It’s tough to talk about millennials around the office without making someone cringe.
If you are a millennial, you’re likely sick of being stereotyped as a beer-pong-playing bro who wants a trophy every time they solve a tough problem.
And if you’re older, you might be irked by the fact that your meetings are increasingly run by people who can’t eat a sandwich without Snapchatting a pic.
But as millennials ascend to leadership positions and gain more control over the direction of their organizations, it’s crucial to talk about their specific needs and how they work best. To be sure, in many ways today’s young workers are similar to previous generations of young workers – but in other ways, they’re markedly different.
In April, Business Insider sat down with representatives from IBM’s Millennial Corps: Samantha Klein, Sara Sindelar, and Masharn Austin. We discussed myths and truths surrounding young employees, and specifically how managers can get the best work out of them.
The Millennial Corps is a global team of more than 4,000 IBM staffers (of all ages) dedicated to improving millennials’ experience at the company. According to their research and experience, there are three key things young workers need from their bosses:
1. Ongoing feedback
In February 2016, IBM overhauled its annual performance review system. Now, under a system called “Checkpoint,” feedback is given on at least a quarterly basis.
That change was based on input from all employees – not just millennials. But it reflects a significant shift in how we think about delivering and receiving feedback, one that’s driven by the youngest generation of workers.
As Klein, a Next Gen Entrepreneur who works in marketing at IBM, put it: “We [millennials] don’t want an annual review. We don’t want to wait until the end of the year to hear about what we’ve done right or wrong what we can improve upon.”
Austin, a workforce strategy and talent leader at IBM Watson, pointed to Facebook and Yelp as examples of social platforms that are changing the way we think about feedback at work. You can “like” a friend’s post within seconds or review a restaurant while you’re still eating there.
“That’s not to say that other contingents of the population don’t want feedback, but I think that what distinguishes millennials is the frequency by which it comes,” he said. “In a perfect world they’d be getting that constant heartbeat of feedback.”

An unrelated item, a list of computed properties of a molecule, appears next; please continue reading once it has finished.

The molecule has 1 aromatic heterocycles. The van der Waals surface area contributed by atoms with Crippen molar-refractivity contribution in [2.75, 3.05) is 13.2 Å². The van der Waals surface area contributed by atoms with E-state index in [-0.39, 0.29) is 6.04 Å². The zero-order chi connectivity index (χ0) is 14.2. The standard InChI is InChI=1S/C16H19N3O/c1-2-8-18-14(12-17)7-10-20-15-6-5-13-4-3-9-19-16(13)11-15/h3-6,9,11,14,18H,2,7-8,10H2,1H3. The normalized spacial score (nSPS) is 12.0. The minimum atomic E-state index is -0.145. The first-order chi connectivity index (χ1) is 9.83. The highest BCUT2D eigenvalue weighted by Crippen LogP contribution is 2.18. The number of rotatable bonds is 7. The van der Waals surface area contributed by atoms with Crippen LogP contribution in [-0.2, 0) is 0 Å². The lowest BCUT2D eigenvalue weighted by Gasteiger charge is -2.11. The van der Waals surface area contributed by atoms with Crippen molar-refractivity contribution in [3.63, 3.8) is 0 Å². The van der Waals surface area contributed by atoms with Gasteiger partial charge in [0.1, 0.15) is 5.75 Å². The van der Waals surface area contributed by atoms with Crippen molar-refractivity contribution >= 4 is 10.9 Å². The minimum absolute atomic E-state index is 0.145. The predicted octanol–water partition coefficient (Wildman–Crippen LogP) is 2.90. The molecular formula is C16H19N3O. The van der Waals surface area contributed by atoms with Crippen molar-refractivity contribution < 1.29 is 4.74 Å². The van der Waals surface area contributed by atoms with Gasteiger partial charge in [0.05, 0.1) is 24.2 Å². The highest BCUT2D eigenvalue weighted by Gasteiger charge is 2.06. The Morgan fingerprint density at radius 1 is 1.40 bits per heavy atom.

2. Overall career coaching
Millennials don’t just want feedback about how they performed yesterday and how they can improve tomorrow. They want to talk about the bigger picture, too.
“When I think about managing millennials, I think about the notion of career velocity,” Austin said. That means “being able to provide leadership and guidance around their career and their job and where they are in relation to where they want to be.”
He emphasized that this is a good management strategy regardless of your employees’ age. But millennials especially “want to feel like there’s some movement in their career and feel like they’re going places.”
That’s why managers should make a point of talking to their millennial employees about specific things they can do over the next couple of months to help them get where they want to be in their careers.
3. Expectations about bringing ideas forward
Klein said it’s crucial to set performance expectations as soon as – if not before – a millennial is hired.
One of those expectations should be submitting ideas to the team instead of keeping them private.
Klein said managers should tell their young employees: “When you have an idea or you have an opinion or you have a question to ask, I expect you to ask that. Don’t keep it bottled up inside.”
Sindelar, a Next Gen Entrepreneur who works in marketing and advertising at IBM, added that managers should actively solicit their employees’ opinions – even before they give their own opinion on something.
“We all want to be asked for our opinions,” she said, “because we all have one.”